Ms Palaszczuk said the decision to knock back ASF plans for The Spit did not mean the end of another casino and integrated resort for the Gold Coast, but after years of planning it seems unlikely there will be any developments soon.
In July it was reported that Queensland could play host to two new casinos on Australia's Gold Coast, with some alleging that Queensland Premier, Annastacia Palaszczuk has certain reservations about the proposed developments.
While the project would have created large numbers of jobs, the Queensland government has made it clear it wishes to preserve the natural environment of this part of the Gold Coast for generations to come.
"This is a unique site - the equivalent to what Central Park is to NY". "I am not going to do that", she said.
Queensland's government has argued against the rejection of project causing losses of jobs - or potential jobs - saying that it is highly likely that the Spit will have other opportunities for investment in the future.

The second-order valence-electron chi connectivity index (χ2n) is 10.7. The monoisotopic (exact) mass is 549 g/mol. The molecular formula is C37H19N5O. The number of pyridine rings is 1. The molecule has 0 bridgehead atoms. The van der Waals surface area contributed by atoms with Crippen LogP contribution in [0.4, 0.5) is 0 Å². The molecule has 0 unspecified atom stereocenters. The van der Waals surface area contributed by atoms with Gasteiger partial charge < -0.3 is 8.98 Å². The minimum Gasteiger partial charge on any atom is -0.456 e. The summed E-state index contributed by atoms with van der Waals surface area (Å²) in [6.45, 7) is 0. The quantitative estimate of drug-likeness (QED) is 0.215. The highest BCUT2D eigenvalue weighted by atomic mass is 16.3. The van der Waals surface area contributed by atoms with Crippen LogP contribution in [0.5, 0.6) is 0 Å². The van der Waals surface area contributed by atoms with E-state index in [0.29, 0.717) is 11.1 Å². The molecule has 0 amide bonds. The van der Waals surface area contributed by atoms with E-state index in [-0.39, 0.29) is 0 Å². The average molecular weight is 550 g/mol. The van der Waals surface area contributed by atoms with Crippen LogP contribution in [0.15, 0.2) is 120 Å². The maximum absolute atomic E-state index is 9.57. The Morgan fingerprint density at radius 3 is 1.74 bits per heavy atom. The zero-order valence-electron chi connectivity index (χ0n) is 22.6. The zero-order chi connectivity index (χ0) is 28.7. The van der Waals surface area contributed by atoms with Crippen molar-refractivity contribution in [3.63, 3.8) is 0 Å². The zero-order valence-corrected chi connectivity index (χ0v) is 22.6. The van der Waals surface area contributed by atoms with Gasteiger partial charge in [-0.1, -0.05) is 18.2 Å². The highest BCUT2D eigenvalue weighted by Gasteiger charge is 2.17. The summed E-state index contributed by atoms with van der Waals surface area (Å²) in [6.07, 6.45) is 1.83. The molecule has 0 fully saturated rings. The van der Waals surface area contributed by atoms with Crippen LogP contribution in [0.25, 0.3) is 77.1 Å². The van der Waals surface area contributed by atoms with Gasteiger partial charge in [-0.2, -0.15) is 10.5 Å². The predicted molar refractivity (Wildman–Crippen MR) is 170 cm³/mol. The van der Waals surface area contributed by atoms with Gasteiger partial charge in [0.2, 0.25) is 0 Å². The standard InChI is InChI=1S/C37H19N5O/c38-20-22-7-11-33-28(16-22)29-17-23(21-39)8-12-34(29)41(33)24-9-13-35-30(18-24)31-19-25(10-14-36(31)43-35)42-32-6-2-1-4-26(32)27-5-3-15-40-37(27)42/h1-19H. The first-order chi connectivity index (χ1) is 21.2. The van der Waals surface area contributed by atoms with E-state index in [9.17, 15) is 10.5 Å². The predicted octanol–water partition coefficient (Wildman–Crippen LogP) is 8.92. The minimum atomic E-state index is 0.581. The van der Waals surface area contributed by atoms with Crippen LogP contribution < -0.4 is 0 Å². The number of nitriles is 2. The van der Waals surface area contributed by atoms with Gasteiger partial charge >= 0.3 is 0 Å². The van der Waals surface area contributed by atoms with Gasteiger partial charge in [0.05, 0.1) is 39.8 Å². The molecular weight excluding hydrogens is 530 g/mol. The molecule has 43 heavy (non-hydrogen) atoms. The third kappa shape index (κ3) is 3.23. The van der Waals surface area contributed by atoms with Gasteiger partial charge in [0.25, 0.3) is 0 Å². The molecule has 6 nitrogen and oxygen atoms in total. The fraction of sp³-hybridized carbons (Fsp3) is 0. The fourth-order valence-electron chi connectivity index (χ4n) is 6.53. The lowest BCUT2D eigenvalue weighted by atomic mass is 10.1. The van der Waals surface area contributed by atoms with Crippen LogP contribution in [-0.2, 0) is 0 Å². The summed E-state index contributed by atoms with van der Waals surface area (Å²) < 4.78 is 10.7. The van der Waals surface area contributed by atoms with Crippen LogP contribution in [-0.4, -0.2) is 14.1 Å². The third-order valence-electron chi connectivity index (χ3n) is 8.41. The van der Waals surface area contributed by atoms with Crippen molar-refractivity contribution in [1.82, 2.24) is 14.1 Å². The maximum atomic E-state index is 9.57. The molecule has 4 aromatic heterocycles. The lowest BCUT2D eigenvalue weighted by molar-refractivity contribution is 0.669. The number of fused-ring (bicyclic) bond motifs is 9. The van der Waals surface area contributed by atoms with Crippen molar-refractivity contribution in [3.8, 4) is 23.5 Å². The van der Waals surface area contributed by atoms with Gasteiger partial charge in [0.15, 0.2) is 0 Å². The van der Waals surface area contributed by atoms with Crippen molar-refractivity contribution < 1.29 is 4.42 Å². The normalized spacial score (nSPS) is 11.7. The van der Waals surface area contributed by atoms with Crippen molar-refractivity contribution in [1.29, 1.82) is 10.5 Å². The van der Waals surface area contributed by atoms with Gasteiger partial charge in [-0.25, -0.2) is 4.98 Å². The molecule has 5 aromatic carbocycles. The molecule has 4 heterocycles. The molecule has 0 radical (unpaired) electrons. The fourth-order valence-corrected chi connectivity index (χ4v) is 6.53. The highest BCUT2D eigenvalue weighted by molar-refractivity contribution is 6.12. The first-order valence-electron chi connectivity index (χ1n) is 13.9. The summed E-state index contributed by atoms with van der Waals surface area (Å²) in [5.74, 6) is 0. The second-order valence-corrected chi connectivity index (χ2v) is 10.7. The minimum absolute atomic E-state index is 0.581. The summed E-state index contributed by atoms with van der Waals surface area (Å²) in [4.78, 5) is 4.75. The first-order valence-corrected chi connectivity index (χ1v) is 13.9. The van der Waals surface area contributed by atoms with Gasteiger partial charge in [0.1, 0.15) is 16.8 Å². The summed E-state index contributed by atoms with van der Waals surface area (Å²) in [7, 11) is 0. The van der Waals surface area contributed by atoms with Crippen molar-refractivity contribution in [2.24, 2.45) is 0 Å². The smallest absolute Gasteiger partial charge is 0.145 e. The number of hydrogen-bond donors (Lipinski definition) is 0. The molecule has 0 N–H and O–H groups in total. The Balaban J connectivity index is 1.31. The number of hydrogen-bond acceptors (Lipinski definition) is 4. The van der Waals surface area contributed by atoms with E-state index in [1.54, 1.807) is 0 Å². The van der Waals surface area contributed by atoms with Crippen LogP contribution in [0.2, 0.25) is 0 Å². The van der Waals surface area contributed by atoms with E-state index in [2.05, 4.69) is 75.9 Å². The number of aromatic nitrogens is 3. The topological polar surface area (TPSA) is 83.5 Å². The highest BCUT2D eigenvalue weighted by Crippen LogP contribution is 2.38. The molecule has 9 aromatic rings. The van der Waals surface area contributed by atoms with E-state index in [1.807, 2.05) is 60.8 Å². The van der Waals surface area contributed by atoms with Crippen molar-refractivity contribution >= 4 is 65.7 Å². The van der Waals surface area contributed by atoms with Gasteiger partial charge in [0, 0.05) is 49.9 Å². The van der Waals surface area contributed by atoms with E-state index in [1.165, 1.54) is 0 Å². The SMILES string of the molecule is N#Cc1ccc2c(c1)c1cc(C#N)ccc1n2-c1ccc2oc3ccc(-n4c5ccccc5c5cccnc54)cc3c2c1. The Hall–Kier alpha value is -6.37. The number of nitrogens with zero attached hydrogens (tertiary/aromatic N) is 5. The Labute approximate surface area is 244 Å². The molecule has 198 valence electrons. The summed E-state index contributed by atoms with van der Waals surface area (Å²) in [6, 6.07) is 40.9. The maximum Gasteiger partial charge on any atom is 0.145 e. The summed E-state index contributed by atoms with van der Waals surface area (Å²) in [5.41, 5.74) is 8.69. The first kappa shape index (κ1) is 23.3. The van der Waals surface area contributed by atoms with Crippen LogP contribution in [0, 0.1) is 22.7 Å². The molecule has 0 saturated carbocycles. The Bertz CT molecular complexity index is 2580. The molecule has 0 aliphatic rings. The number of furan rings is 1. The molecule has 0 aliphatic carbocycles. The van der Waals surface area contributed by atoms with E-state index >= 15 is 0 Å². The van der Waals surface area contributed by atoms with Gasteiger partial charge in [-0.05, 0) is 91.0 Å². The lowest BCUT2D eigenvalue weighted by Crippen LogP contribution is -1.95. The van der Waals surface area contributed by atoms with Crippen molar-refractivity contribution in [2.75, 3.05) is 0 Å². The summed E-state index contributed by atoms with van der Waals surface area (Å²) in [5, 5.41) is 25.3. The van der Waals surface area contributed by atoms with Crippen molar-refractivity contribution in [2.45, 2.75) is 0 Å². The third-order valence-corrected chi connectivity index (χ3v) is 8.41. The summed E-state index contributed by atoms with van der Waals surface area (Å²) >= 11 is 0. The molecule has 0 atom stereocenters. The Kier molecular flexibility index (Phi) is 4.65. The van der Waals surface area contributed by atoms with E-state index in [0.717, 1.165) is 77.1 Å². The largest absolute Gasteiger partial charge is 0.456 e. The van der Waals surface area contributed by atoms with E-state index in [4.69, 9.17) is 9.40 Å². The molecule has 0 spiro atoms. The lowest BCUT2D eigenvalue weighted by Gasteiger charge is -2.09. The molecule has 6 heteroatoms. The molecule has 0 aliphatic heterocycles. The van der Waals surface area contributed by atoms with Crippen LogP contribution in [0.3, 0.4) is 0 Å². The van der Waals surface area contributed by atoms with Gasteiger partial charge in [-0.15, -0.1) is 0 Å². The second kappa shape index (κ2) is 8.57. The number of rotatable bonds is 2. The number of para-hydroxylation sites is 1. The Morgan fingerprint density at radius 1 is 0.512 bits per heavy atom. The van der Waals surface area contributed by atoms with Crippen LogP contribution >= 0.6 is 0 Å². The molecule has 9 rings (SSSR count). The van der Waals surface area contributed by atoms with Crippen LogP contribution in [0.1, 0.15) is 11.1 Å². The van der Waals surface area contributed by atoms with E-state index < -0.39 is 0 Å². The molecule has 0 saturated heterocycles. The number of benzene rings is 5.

"What the Spit really needs now is a master plan to revitalise it and increase its benefit to the Gold Coast as a community asset".
Instead, the government will develop a master plan over the next 18 months for the area, including an enforcement of a three-storey height restriction on any development.
Save Our Broadwater vice-president and former Labor state MP Judy Spence said the mayor already spent $3 million in ratepayer funds on feasibility studies and deviated from his original intended use for the terminal.
"This locks in low-density, three-storey development for our future generations", she said.
There were reportedly also concerns that the development and subsequent construction of the integrated casino resort on the Gold Coast would potentially lead to various transport disruption.
Opposition Leader Tim Nicholls said the decision had sent a message the Queensland government was "closed for business".